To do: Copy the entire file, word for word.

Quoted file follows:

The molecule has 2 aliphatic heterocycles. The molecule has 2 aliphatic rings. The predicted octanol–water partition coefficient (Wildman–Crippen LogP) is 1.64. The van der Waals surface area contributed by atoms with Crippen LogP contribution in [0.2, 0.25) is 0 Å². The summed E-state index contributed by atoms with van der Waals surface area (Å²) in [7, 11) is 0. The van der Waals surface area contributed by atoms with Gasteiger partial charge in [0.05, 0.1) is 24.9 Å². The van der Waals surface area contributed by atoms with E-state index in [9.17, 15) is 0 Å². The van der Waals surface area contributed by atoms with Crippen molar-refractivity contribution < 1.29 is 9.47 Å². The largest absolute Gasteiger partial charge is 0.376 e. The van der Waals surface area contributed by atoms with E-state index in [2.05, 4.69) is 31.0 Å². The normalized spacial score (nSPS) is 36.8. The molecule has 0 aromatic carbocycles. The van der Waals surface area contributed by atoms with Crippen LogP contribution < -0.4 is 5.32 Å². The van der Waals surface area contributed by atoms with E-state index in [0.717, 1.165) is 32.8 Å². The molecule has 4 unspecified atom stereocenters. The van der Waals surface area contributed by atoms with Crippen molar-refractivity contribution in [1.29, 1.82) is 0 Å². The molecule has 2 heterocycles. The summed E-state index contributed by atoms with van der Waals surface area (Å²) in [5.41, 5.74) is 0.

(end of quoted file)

The molecule has 2 aliphatic heterocycles. The molecule has 2 aliphatic rings. The predicted octanol–water partition coefficient (Wildman–Crippen LogP) is 1.64. The van der Waals surface area contributed by atoms with Crippen LogP contribution in [0.2, 0.25) is 0 Å². The summed E-state index contributed by atoms with van der Waals surface area (Å²) in [7, 11) is 0. The van der Waals surface area contributed by atoms with Gasteiger partial charge in [0.05, 0.1) is 24.9 Å². The van der Waals surface area contributed by atoms with E-state index in [9.17, 15) is 0 Å². The van der Waals surface area contributed by atoms with Crippen molar-refractivity contribution < 1.29 is 9.47 Å². The largest absolute Gasteiger partial charge is 0.376 e. The van der Waals surface area contributed by atoms with E-state index in [2.05, 4.69) is 31.0 Å². The normalized spacial score (nSPS) is 36.8. The molecule has 0 aromatic carbocycles. The van der Waals surface area contributed by atoms with Crippen LogP contribution < -0.4 is 5.32 Å². The van der Waals surface area contributed by atoms with E-state index in [0.717, 1.165) is 32.8 Å². The molecule has 4 unspecified atom stereocenters. The van der Waals surface area contributed by atoms with Crippen molar-refractivity contribution in [1.29, 1.82) is 0 Å². The molecule has 2 heterocycles. The summed E-state index contributed by atoms with van der Waals surface area (Å²) in [5.41, 5.74) is 0.